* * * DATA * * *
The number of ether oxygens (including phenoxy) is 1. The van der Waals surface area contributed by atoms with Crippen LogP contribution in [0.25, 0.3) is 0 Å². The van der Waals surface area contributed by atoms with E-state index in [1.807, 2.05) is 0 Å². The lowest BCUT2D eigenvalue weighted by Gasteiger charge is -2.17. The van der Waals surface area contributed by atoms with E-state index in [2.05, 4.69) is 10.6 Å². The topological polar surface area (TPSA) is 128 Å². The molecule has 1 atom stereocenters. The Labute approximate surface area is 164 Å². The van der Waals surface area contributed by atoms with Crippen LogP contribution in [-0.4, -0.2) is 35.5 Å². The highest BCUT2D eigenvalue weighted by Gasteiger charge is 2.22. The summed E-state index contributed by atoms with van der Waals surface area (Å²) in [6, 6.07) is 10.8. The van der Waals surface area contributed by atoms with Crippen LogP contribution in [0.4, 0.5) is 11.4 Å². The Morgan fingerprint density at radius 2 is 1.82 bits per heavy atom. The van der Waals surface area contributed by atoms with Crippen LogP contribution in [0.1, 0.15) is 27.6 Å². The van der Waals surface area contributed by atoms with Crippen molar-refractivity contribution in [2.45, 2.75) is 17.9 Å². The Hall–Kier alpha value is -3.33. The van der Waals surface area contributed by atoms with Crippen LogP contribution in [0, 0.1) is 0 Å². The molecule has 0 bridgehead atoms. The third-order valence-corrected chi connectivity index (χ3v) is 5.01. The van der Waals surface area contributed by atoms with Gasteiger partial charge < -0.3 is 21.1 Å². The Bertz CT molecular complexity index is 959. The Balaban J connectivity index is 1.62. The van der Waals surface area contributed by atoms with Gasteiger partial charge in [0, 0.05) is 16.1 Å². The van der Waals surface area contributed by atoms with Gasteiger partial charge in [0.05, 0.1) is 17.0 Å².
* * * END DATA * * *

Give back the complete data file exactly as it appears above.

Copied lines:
The number of ether oxygens (including phenoxy) is 1. The van der Waals surface area contributed by atoms with Crippen LogP contribution in [0.25, 0.3) is 0 Å². The van der Waals surface area contributed by atoms with E-state index in [1.807, 2.05) is 0 Å². The lowest BCUT2D eigenvalue weighted by Gasteiger charge is -2.17. The van der Waals surface area contributed by atoms with E-state index in [2.05, 4.69) is 10.6 Å². The topological polar surface area (TPSA) is 128 Å². The molecule has 1 atom stereocenters. The Labute approximate surface area is 164 Å². The van der Waals surface area contributed by atoms with Crippen LogP contribution in [-0.4, -0.2) is 35.5 Å². The highest BCUT2D eigenvalue weighted by Gasteiger charge is 2.22. The summed E-state index contributed by atoms with van der Waals surface area (Å²) in [6, 6.07) is 10.8. The van der Waals surface area contributed by atoms with Crippen LogP contribution in [0.4, 0.5) is 11.4 Å². The Morgan fingerprint density at radius 2 is 1.82 bits per heavy atom. The van der Waals surface area contributed by atoms with Crippen LogP contribution in [0.1, 0.15) is 27.6 Å². The van der Waals surface area contributed by atoms with Crippen molar-refractivity contribution in [2.45, 2.75) is 17.9 Å². The Hall–Kier alpha value is -3.33. The van der Waals surface area contributed by atoms with Crippen LogP contribution in [0, 0.1) is 0 Å². The molecule has 0 bridgehead atoms. The third-order valence-corrected chi connectivity index (χ3v) is 5.01. The van der Waals surface area contributed by atoms with Gasteiger partial charge < -0.3 is 21.1 Å². The Bertz CT molecular complexity index is 959. The Balaban J connectivity index is 1.62. The van der Waals surface area contributed by atoms with Gasteiger partial charge in [0, 0.05) is 16.1 Å². The van der Waals surface area contributed by atoms with Gasteiger partial charge in [0.05, 0.1) is 17.0 Å².